One of the differences in Lateen sail boats, are North Sardinia (forward) has a plumber stem than the Southern boats (behind) having more rake to the stem
One of the differences in Lateen sail boats, are North Sardinia (forward) has a plumber stem than the Southern boats (behind) having more rake to the stem
 
In S. Antioco harbour southern Sardinia, the fishermen stand when rowing
In S. Antioco harbour southern Sardinia, the fishermen stand when rowing

There is a long history and respect for the shipwright in Sardinia, with a clear distinction within the population between them and other woodworker/joiners. In a country like Italy that’s built with rock, cement and stucco, wood as a building material can seem completely outside the norm. When I showed pictures of my house back on the west coast of Canada the first thing people say, “It’s made of wood!”

We have complacency for wood because of its abundance; we forget how people in places that don’t have this wealth of wood will see things from a completely different direction. Trees in Italy, like the olive tree or indigenous oaks can take hundreds of years to look like a mature tree, and then they grow all twisted and are not really big enough for planking a boat. When a boat is built out of wood in Italy, the wood is a foreign commodity and appreciated for its impermanent life span.

The Italian shipwrights build their boats with precision, strength and especially heavily built, if not over built. An observation has led me to believe it would be ludicrous to build something that might only last twenty to forty years. How could they build like that when they live in cities that are over three thousand years old? Or perhaps because building drawings or scantling information is not readily available and there is a misunderstanding of wood’s strength so things are generally over built. Or maybe there is a tendency to over build because some boatbuilders have received their knowledge by watching and doing and when reproducing a boat, they would just copy another, again without knowing the wood’s limitations.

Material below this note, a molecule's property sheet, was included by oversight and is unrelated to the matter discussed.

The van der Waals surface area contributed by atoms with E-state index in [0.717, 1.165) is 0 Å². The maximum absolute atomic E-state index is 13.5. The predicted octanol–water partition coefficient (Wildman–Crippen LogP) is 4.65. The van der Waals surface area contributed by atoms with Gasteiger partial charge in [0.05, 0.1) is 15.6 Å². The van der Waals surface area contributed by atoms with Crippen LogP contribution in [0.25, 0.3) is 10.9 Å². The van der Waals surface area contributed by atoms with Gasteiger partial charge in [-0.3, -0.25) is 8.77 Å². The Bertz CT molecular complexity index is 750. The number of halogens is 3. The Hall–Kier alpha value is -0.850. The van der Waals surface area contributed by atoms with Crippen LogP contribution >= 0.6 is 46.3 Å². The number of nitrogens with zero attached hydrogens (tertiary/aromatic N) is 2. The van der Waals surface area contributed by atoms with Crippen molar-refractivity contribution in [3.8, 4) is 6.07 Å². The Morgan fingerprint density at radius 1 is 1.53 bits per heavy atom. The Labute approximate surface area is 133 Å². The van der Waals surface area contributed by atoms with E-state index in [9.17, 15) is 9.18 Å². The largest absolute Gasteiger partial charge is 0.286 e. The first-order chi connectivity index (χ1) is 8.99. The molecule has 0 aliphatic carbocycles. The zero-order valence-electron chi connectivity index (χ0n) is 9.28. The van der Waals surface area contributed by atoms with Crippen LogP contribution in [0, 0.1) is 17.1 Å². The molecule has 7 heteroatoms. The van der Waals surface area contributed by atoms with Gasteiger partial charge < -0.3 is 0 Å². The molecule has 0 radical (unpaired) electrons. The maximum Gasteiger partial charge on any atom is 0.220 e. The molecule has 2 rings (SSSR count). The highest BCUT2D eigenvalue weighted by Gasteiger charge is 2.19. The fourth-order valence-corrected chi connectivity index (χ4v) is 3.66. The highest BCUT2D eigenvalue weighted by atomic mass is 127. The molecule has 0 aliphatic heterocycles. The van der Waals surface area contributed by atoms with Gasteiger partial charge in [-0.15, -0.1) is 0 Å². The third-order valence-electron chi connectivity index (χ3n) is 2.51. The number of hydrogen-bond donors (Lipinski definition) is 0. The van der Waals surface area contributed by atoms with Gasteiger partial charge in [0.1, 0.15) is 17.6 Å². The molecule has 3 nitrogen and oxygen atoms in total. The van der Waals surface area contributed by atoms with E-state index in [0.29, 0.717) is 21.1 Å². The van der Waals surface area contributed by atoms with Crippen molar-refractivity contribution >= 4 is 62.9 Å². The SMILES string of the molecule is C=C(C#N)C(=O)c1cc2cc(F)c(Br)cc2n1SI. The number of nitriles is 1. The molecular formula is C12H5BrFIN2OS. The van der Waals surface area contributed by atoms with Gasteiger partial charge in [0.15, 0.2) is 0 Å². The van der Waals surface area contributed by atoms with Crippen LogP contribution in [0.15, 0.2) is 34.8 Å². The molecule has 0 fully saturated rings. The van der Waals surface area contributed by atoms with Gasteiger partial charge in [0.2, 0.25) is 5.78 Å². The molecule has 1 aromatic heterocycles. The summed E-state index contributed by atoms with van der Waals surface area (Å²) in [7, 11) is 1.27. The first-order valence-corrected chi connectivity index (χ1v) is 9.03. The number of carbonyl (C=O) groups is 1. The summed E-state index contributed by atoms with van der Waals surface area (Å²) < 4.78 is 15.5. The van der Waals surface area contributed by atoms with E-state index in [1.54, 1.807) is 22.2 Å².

8 foot row boat needs 4 people to carry it
8 foot row boat needs 4 people to carry it

Even an eight foot row boat is built with incredibly heavy scantlings and it may take four people to carry it, but it will be around for a long time. I was impressed with the quality of work and enjoyed seeing the building techniques of those wooden boats. It was interesting to observe that some of the techniques we use in North America, we inherited from Italy, and the Mediterranean, which has a history in traditional boatbuilding that goes back over five thousand years.

Unfortunately in Italy and along with the rest of the world, building traditional wooden boats is a dying art. In many of the coastal towns I visited there are usually only one or two shipwrights left, down from ten or more over the last twenty years with a steady decline every year. These shipwrights might still practise the trade by building new boats but most of their work is restoring and repairs.  There are a few young romantics who are trying to learn from these few almost retired shipwrights and will hopefully stick it out with what I call getting over the hump, meaning there will be lean times causing doubt over pursuing the industry but if they stay with it and continue learning no matter the hardships, they will one day be sought after for no one else can accomplish what they are learning.

Tonino Sanna in Carloforte on a small island in southern Sardinia is one of the last remaining boatbuilders still working
Tonino Sanna in Carloforte on a small island in southern Sardinia
is one of the last remaining boatbuilders still working
 
In Venice a Gondola shops apprentice (with the Rasta hat) and the master who is third generation builder (back)
In Venice a Gondola shops apprentice (with the Rasta hat)
and the master who is third generation builder (back)
 
In Venice Gondola Forcola shop (building oar locks only for Gondolas)
In Venice Gondola Forcola shop (building oar locks only for Gondolas)

In Alghero, they have one of the largest marinas in the Mediterranean and have plans to double her size over the next few years. As for my ex student he plans to stick with boat repairs and hopes to make it his life career in Alghero. If he does he will be replacing one of three retiring shipwrights and from what I’ve seen, he will have no shortage of work. As for me, I have been working on boats since 1980 and find it incredibly inspiring to discover new ideas and will hopefully continue traveling around the world seeing how wooden boats are and have been built in foreign countries. I enjoy the fact that every time I look at another boat I find new innovating ideas and a link to our maritime past left behind in a trail of clues from the original and remaining boat builders.

By Tony Grove

Any questions or comments please contact me at tonygrove@live.com.